Greater donor mobilization is needed to support the project preparation process that is so strategic for investment on the continent." These are the words of Patricia de Lille, South Africa's Minister of Public Works and Infrastructure. She was part of the "Building early stage pipeline" panel discussion held at the Africa Investment Forum 2019 in Johannesburg, the economic capital of South Africa.
The discussion was moderated by Adam Iqbal, representative of Boston Consulting Group in Johannesburg, while the other panel members included Koffi Klousseh, Director of Project Development for Africa50, Jurie Swart, CEO of African Infrastructure Investment Managers (AIIM), Mohan Vivekanandan, Executive Committee member of the Development Bank of South Africa (DBSA), Kofi Adomakoh, Director of Project Finance at Afreximbank, and Manish Vasistha, Senior Infrastructure Advisor at the Department for International Development (DFID).
Africa needs $150 billion every year to finance its development. This means that the continent is faced with a funding challenge if it is to support its increasing population, growing urbanization and ever-increasing demand for goods and services
Governments and multilateral development banks cannot meet these needs alone. The African private sector can play a much greater role, not only by providing more innovative financing solutions, but also by doing so on a much larger scale. There is no shortage of investment opportunities, but more needs to be done to increase the interest of institutional and private investors, who are hampered by the lack of preparation for investment projects.
It is not, therefore, simply a case of attracting more capital. It is equally important to make better, more effective and more efficient use of it. Ways of thinking and acting need to be reinvented in order to better prepare projects which have more meaningful impacts, and improved funding methods. These need to be tailor-made to suit each transaction's context and requirements, whether domestic or international.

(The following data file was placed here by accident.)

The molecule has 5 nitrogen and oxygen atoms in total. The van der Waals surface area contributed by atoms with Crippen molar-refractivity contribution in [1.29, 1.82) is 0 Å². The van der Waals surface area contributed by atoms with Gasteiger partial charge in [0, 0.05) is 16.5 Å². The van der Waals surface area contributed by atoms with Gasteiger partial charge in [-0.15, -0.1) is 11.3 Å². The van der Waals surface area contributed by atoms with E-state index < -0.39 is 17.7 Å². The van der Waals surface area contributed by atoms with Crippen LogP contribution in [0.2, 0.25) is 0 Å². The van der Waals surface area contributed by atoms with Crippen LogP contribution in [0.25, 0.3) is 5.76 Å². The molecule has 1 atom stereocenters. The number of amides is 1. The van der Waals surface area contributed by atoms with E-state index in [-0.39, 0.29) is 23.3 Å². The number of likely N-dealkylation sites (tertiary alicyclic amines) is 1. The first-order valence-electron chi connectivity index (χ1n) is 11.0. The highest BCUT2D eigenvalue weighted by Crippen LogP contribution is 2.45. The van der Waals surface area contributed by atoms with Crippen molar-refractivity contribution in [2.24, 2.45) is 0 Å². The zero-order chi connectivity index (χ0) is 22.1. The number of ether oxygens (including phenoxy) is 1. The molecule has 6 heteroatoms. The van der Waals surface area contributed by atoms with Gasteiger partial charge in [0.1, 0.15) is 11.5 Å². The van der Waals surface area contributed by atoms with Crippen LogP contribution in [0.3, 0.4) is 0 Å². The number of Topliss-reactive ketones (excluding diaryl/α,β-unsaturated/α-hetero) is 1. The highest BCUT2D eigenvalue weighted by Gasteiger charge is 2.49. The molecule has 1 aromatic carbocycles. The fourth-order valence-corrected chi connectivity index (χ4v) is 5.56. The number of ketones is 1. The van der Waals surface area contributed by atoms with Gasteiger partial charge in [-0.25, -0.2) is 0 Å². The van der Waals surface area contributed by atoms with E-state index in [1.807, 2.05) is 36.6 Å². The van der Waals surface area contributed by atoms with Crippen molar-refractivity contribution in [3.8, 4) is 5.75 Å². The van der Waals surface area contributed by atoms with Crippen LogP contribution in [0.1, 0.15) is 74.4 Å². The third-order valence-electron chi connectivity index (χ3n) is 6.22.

Increase partnerships to multiply successes
It is crucial to involve more partners to support this process and convince investors to deploy funds. "The African Development Bank is particularly active in this area. We need to involve more African and international donors in this process," said Jurie Swart.
Koffi Klousseh expanded on this, "In project preparation, the feasibility study is strategic. Expert assessments and advice are crucial to the success of this key step that then feeds a pipeline of bankable projects that are ready for funding."
The financial effort is paramount, as DBSA Director Mohan Vivekanandan explained, "Nearly $7.5 billion are needed every year for preparing investment projects in Africa. Private operators not only need more public capital to fund the preparation process, but also consistency and transparency of regulation and public policy."
In order to meet this major challenge, the African Development Bank launched the inaugural Africa Investment Forum last year, a multi-party and multi-sector transactional platform aiming to organize, facilitate and implement transactions.
The Africa Investment Forum inaugural edition was launched in 2018 in partnership with Africa50, Afrexim Bank, the Trade Development Bank, the Development Bank of South Africa, the Islamic Development Bank, the Africa Finance Corporation, the European Investment Bank.
The Forum runs from 11 to 13 November in Johannesburg, South Africa.
Fahd Belbachir, f.belbachir@afdb